The first lesson is the persistence of customary rights in our country. Those rights have resisted over a century of coexistence with state land law. It is the reference law for rural populations. For the old state land law, it is not suited for the current management dynamic and rural populations’ expectations. Their coexistence is explosive because it raises legitimacy problems.

The second lesson is that the state law is outdated compared with international standards when it comes to the recognition and protection of community rights. Once again, I can say the problem is that Cameroon’s land tenure laws, which date back to the mid-1970s, are inadequate for the present situation. A careful analysis of the situation will provide useful hints to successfully carry out the land reform the country embarked on since 2011. In short, there is an urgent need to finalize that still-awaited reform.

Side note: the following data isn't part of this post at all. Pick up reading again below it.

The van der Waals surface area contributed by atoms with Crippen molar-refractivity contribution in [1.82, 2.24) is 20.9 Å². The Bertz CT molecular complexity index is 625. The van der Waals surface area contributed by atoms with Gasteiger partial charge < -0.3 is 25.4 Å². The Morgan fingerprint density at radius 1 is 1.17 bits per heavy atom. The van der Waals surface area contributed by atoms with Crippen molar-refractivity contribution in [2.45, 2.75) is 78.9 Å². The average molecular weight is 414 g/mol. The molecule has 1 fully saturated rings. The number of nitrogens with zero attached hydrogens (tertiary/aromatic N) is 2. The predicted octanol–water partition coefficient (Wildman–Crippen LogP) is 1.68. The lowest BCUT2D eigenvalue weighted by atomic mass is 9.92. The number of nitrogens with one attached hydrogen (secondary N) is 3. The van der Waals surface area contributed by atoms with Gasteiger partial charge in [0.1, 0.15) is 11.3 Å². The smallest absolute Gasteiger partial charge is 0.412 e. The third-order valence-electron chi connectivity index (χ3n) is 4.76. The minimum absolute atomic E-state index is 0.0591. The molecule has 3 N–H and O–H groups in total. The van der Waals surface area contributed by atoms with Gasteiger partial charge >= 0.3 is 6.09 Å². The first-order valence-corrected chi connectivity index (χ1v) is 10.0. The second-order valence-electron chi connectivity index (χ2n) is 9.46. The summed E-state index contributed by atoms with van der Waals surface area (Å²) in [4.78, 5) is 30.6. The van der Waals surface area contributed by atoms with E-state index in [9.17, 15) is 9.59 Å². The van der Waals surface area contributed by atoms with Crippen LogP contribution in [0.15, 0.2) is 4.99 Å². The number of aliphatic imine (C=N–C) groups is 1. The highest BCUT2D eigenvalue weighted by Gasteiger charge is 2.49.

The third lesson from the present situation is that the current uncertainties caused by the status quo are detrimental to the relationship between the government and rural communities. They can lose confidence in the government which they sometimes suspect of willfully spoliating their lands. This will be extremely prejudicial as the communities are getting more organized and are now resorting to collective actions. 

BIC: Obviously, incorporating public lands into the state private domain creates conflicts. But, how can the government guarantee that investors can have access to lands if that is the case?